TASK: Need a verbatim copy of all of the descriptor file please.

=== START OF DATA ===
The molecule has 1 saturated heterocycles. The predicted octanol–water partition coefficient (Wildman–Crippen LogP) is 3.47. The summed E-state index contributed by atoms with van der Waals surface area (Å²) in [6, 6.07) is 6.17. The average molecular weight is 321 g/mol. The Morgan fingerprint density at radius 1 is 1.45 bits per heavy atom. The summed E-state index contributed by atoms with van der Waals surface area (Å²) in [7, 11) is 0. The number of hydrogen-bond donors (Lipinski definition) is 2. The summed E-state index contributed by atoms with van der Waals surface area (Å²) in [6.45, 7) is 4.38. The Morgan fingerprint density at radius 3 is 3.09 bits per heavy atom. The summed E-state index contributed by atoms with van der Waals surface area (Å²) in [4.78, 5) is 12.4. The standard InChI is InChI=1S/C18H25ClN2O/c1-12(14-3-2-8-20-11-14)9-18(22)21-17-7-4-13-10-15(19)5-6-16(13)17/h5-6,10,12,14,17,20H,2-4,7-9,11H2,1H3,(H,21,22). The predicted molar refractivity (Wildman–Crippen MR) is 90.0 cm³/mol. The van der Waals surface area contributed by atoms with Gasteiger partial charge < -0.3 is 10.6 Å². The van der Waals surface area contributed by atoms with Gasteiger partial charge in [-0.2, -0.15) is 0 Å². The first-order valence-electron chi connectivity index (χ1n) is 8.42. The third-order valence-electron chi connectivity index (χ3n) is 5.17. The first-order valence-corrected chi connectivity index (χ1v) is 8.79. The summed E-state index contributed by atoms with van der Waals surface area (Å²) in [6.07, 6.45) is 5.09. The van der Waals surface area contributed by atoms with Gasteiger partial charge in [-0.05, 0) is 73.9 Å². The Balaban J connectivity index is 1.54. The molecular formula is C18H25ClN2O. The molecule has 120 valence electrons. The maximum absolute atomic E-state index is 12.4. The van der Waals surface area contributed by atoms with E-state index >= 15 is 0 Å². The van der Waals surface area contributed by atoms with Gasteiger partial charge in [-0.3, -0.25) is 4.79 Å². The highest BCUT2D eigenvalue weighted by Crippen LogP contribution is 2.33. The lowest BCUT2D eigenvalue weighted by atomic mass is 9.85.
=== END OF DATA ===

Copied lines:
The molecule has 1 saturated heterocycles. The predicted octanol–water partition coefficient (Wildman–Crippen LogP) is 3.47. The summed E-state index contributed by atoms with van der Waals surface area (Å²) in [6, 6.07) is 6.17. The average molecular weight is 321 g/mol. The Morgan fingerprint density at radius 1 is 1.45 bits per heavy atom. The summed E-state index contributed by atoms with van der Waals surface area (Å²) in [7, 11) is 0. The number of hydrogen-bond donors (Lipinski definition) is 2. The summed E-state index contributed by atoms with van der Waals surface area (Å²) in [6.45, 7) is 4.38. The Morgan fingerprint density at radius 3 is 3.09 bits per heavy atom. The summed E-state index contributed by atoms with van der Waals surface area (Å²) in [4.78, 5) is 12.4. The standard InChI is InChI=1S/C18H25ClN2O/c1-12(14-3-2-8-20-11-14)9-18(22)21-17-7-4-13-10-15(19)5-6-16(13)17/h5-6,10,12,14,17,20H,2-4,7-9,11H2,1H3,(H,21,22). The predicted molar refractivity (Wildman–Crippen MR) is 90.0 cm³/mol. The van der Waals surface area contributed by atoms with Gasteiger partial charge < -0.3 is 10.6 Å². The van der Waals surface area contributed by atoms with Gasteiger partial charge in [-0.2, -0.15) is 0 Å². The first-order valence-electron chi connectivity index (χ1n) is 8.42. The third-order valence-electron chi connectivity index (χ3n) is 5.17. The first-order valence-corrected chi connectivity index (χ1v) is 8.79. The summed E-state index contributed by atoms with van der Waals surface area (Å²) in [6.07, 6.45) is 5.09. The van der Waals surface area contributed by atoms with Gasteiger partial charge in [-0.05, 0) is 73.9 Å². The Balaban J connectivity index is 1.54. The molecular formula is C18H25ClN2O. The molecule has 120 valence electrons. The maximum absolute atomic E-state index is 12.4. The van der Waals surface area contributed by atoms with E-state index >= 15 is 0 Å². The van der Waals surface area contributed by atoms with Gasteiger partial charge in [-0.3, -0.25) is 4.79 Å². The highest BCUT2D eigenvalue weighted by Crippen LogP contribution is 2.33. The lowest BCUT2D eigenvalue weighted by atomic mass is 9.85.